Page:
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Failure to object to double hearsay results in new trial for 1993 murder

A man sentenced to life in prison without parole for a 1993 murder — and who now claims he received ineffective assistance of counsel at both his trial and on appeal — will get a new day in court, the Court of Special Appeals has held, affirming a circuit court order granting him a new trial.The appeals court agreed with appellee Thomas W. Jones’ motion to strike a portion of the state’s reply brief in its appeal of post-conviction relief granted to Jones last year in Prince George’s County Circuit Court. “Jones complains that the State improperly raised an argument in its reply brief that it did not present earlier, either at the post-conviction hearing or in the State’s opening appellate brief,” Judge Ellen L. Hollander wrote in an opinion issued Friday. “As Jones points out, that argument was made for the first time in the State’s reply brief.”In the brief, the state argued that a signed statement implicating Jones in the murder that was given to the police by Derrick Smith, an alleged accomplice, was admissible based on the co-conspirator exception to the hearsay rule.The intermediate appeals court held that the state’s argument came too late — and if the statement had been suppressed, the outcome of Jones’ trial may have been different.“We are left with several unassailable facts: the State did not advance the co-conspirator hearsay exception at the hearing below, or in its opening brief, and the post-conviction court had no opportunity to address the merits of the State’s alternative legal argument,” wrote Hollander, granting the motion to strike.“Nevertheless, in the event of a re-trial of Jones, our ruling is without prejudice to the right of the State to timely assert the co-conspirator hearsay exception as a basis to support the admission in evidence of Smith’s written statement to the police.”Jones’ attorney, Fred W. Bennett, said he was “very pleased” with the 45-page opinion.“The court took a long, hard look at facts of the case in the court trial, concluding the evidence was not overwhelming and [suppressing the statement] could have changed the verdict,” Bennett said. “It’s encouraging to defendants that the Court of Special Appeals will take a good, hard look.” Gary E. Bair, chief of the criminal appeals division in the attorney general’s office, was not available for comment.The appeals court found that Jones’ defense lawyer’s performance was constitutionally deficient because he only objected to the physical admission of Smith’s written statement that contained double hearsay — and did not object to the admissibility of the content of the statement.“As we see it, an objection to the physical admission of the written statement does not constitute a general objection under Rule 2-517(a),” Hollander wrote. “Rather, it was a very specific objection that did not encompass an objection to a multiple hearsay statement.”While the state argued that Jones’ defense counsel’s performance had no impact on the outcome of his trial, the court disagreed.“We reject the State’s characterization of the strength of its case,” Hollander wrote. “Moreover, in the context of this case, we are of the view that the admission of the multiple hearsay statement, ‘so upset the adversarial balance between the defense and prosecution that the trial was unfair and the verdict rendered suspect.’”Jones and a co-defendant, Donald Gutrick, were charged with the 1993 murders of Jamal Johnson and Gary Gulston in Prince George’s County. Jones was convicted of the first-degree murder of Gulston, kidnapping, robbery with a deadly weapon, robbery and use of a handgun in a felony. A jury did not reach a verdict against Jones on the murder of Johnson.In January 1997, the trial court sentenced Jones to life in prison without parole and imposed consecutive sentences of 20 years each for the handgun offense and armed robbery. Jones appealed and the Court of Special Appeals affirmed in an unreported 1998 opinion.In November 1998, Jones filed a Petition for Post Conviction Relief, claiming ineffective assistance of counsel. After a hearing, the court granted a new trial based on ineffective assistance of trial and appellate counsel, as well as trial court error. Last week’s appellate opinion affirmed that decision.<table width=”100%” border=”0″ cellspacing=”0″ cellpadding=”0″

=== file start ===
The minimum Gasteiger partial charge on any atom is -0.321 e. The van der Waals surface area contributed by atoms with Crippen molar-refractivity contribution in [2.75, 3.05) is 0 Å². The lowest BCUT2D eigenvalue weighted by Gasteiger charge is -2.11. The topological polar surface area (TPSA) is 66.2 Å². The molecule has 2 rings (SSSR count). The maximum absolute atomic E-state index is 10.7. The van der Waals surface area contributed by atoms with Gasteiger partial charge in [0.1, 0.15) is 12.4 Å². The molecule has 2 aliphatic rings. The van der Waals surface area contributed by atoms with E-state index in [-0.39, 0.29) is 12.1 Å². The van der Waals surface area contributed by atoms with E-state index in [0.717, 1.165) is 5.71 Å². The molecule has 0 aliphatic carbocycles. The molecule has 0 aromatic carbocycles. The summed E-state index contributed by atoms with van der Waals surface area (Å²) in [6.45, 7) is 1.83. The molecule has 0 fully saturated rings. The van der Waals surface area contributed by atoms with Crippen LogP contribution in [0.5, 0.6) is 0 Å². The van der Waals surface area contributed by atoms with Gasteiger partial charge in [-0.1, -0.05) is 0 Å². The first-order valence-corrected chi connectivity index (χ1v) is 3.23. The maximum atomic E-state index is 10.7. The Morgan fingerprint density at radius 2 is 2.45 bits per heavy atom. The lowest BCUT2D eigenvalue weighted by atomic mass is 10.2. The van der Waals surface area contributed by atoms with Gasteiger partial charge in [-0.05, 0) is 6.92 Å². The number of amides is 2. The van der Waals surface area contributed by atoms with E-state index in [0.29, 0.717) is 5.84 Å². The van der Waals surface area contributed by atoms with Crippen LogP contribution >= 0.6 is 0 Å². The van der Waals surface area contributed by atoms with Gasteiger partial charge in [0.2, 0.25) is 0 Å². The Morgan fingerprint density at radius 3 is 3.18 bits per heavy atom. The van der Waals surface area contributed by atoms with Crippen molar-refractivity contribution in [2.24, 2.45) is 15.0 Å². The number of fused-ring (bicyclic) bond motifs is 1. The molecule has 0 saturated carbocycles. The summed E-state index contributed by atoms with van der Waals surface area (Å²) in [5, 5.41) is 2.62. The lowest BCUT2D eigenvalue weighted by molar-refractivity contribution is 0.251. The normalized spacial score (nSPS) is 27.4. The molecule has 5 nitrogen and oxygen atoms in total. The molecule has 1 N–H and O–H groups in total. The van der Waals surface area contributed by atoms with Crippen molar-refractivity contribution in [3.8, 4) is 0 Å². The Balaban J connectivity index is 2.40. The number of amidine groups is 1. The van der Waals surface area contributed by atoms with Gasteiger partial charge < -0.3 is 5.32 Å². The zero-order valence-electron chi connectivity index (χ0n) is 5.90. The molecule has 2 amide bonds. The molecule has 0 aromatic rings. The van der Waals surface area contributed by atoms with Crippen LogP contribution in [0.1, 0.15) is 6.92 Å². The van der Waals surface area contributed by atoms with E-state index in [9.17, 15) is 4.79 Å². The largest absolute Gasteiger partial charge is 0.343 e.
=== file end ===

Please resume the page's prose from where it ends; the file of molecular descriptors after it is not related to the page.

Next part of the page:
[IMGCAP(1)]Case: State v. Thomas W. Jones, CSA No. 2254, Sept. Term 1999. Reported. Opinion by Hollander, J. Filed Dec. 22, 2000.Issue: In considering a petition for relief of Jones’ life sentence to prison without parole for felony murder, did the post-conviction court err in granting him a new trial and a new appeal?Holding: No. Jones’ motion to strike a portion of the state’s reply brief granted; judgment affirmed. The state improperly raised an argument it did not present earlier — either at the post-conviction hearing or in the state’s opening appellate brief — concerning the admissibility of a statement based on the co-conspirator exception to the hearsay rule.Counsel: Assistant Attorney General Celia A. Davis for appellant; Fred Warren Bennett for appellee. RecordFax: 0-1222-05 (45 pages)